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Remove country caps on EB2, EB3 Green Card aspirants.
By Sujeet Rajan
WASHINGTON, DC: It’s heartening that in all the imbroglio and limbo over illegal immigration, the US government finally took action after years to help legal immigrants, who form the real backbone of this country: it’s done the right thing by granting work permits, EAD cards, to H4 visa holders, beginning late summer of this year.
Read the story on EAD cards to be issued to H4 visa holders, effective May 26, 2015: #/2015/02/24/h-4-visa-holders-can-apply-for-ead-cards-beginning-may-26-2015/
It’s apparent that the United States Citizenship and Immigration Services (USCIS) know the value of extending these work permits to H4 visa holders. Most of the H4 visa holders are educated, qualified and skilled workers who have been languishing in this country without being allowed to work, for no fault of theirs.
Their only fault, or even negligence, as some may call it harshly: left blossoming careers in their home country or aspirations for higher studies, to get married to somebody settled in the US, who has a good job, but doesn’t have a Green Card.
Here’s what the Director of the USCIS León Rodríguez acknowledged today about H4 visa holders: “Allowing the spouses of these visa holders to legally work in the United States makes perfect sense. It helps U.S. businesses keep their highly skilled workers by increasing the chances these workers will choose to stay in this country during the transition from temporary workers to permanent residents. It also provides more economic stability and better quality of life for the affected families.”
The USCIS also made it clear that they very well know the unfairness of it all over the years by not giving EAD cards to H4 visa holders, and how much this act of giving the cards finally will help highly skilled workers, on H-1B visas, and their families, who contribute a lot to the US economy, and make it a dominant force globally:
“DHS expects this change will reduce the economic burdens and personal stresses H-1B nonimmigrants and their families may experience during the transition from nonimmigrant to lawful permanent resident status, and facilitate their integration into American society. As such, the change should reduce certain disincentives that currently lead H-1B nonimmigrants to abandon efforts to remain in the United States while seeking lawful permanent residence, which will minimize disruptions to U.S. businesses employing them. The change should also support the U.S. economy because the contributions H-1B nonimmigrants make to entrepreneurship and science help promote economic growth and job creation. The rule also will bring U.S. immigration policies more in line with those laws of other countries that compete to attract similar highly skilled workers.”
The question to be asked is why did it take so long for the US government to do the right thing?
But here’s the thing: they have finally done it, and perhaps, this is just the catalyst that was required for further proactive action this year, on the legal immigration front, especially on removing the blockage for Green Cards for applicants from India, who are in EB2 and EB3 status. That action, on removing the country caps, should be the priority for advocates and activists of legal immigration. If that happens, it would go a long way in fixing the broken immigration system, on the legal immigration front.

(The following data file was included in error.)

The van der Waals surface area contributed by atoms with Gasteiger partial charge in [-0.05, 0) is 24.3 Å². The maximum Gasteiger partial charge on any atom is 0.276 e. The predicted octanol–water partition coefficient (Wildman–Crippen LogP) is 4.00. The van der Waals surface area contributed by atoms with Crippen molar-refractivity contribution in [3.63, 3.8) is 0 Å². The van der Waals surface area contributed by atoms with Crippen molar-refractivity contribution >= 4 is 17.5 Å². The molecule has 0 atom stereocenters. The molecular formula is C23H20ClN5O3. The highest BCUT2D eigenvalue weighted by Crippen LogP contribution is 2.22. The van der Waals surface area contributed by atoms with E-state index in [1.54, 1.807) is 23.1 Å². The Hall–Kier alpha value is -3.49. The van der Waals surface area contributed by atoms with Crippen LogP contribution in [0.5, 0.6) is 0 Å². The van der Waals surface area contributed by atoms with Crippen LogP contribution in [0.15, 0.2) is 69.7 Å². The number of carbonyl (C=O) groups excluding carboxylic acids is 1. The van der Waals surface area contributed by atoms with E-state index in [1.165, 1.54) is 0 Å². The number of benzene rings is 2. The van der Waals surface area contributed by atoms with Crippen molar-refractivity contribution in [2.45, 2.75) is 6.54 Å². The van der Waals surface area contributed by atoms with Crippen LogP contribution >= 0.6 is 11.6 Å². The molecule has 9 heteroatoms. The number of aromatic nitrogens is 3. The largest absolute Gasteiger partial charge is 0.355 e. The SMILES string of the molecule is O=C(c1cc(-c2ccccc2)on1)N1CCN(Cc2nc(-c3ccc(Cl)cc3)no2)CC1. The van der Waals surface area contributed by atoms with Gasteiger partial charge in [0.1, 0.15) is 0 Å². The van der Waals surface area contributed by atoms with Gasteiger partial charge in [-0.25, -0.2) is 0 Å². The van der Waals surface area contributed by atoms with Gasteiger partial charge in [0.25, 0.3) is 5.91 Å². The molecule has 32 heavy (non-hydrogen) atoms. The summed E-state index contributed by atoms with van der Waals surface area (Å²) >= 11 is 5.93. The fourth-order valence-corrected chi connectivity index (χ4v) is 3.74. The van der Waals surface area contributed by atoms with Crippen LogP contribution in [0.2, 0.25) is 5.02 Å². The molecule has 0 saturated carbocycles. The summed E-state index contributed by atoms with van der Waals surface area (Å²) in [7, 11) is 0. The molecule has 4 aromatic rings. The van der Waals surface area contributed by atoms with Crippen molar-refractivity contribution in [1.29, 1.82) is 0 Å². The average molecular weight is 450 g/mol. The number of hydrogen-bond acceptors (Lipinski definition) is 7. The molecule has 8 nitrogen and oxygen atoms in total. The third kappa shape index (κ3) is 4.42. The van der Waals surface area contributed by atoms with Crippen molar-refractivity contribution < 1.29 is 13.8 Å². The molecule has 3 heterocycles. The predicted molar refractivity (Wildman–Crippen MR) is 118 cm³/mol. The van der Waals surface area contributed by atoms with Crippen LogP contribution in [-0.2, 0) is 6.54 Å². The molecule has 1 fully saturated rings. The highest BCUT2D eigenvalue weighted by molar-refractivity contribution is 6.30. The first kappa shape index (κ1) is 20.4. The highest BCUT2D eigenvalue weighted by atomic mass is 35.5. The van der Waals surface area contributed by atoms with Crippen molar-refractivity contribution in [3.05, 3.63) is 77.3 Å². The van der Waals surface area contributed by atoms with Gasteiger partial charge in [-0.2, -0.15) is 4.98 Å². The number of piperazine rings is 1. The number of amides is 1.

Also, it’s important that the USCIS make further reforms and give EAD cards to all H4 visa holders, and not just a select few. Right now as it stands, only spouses of those H1B visa holders who have been here for more than six years and got extensions to stay on and work legally, or those who are in advanced stage of their Green Card applications, are eligible for work permits.
But what about those H4 visa holders who are new immigrants, are perhaps brilliant engineers and software programmers, teachers and academics, crave to get back to work? It’s now doubly unfair that they have to see a friend of their, also on a H4 visa, going to work, while they beat their heads against the wall.
The USCIS needs to understand that this is a human rights issue, that by denying work permits to certain H4 visa holders, it creates tremendous turbulence in their lives, wrecks marriages sometimes, puts financial pressure on families as they grow and extend their roots in the country.
And often times, by making H4 visa holders wait for six years or more to receive their Green Cards, they often lose their edge in the professions they had once worked in, or aspired to join. They need training to get back into cutting-edge industries, may not be prepared for the big day. Some may not be competent anymore, so the work permits may be useless.
At least, the USCIS needs to look into giving work permits to H4 visa holders who have been in the country for at least three years. That way, it would give new immigrants on that visa, a chance to even go in for some advanced studies in US colleges and universities to hone their skills and get further academic skills under their belt. They would be assured that they are preparing for a career down the road.
But kudos to the USCIS for finally taking a big, positive step in the right direction. Hope they keep it going.
And hope legislators on Capitol Hill see this, and take action to make further inroads to help skilled immigrants. After all, it helps the US economy too.
(Sujeet Rajan is the Editor-in-Chief of The American Bazaar)
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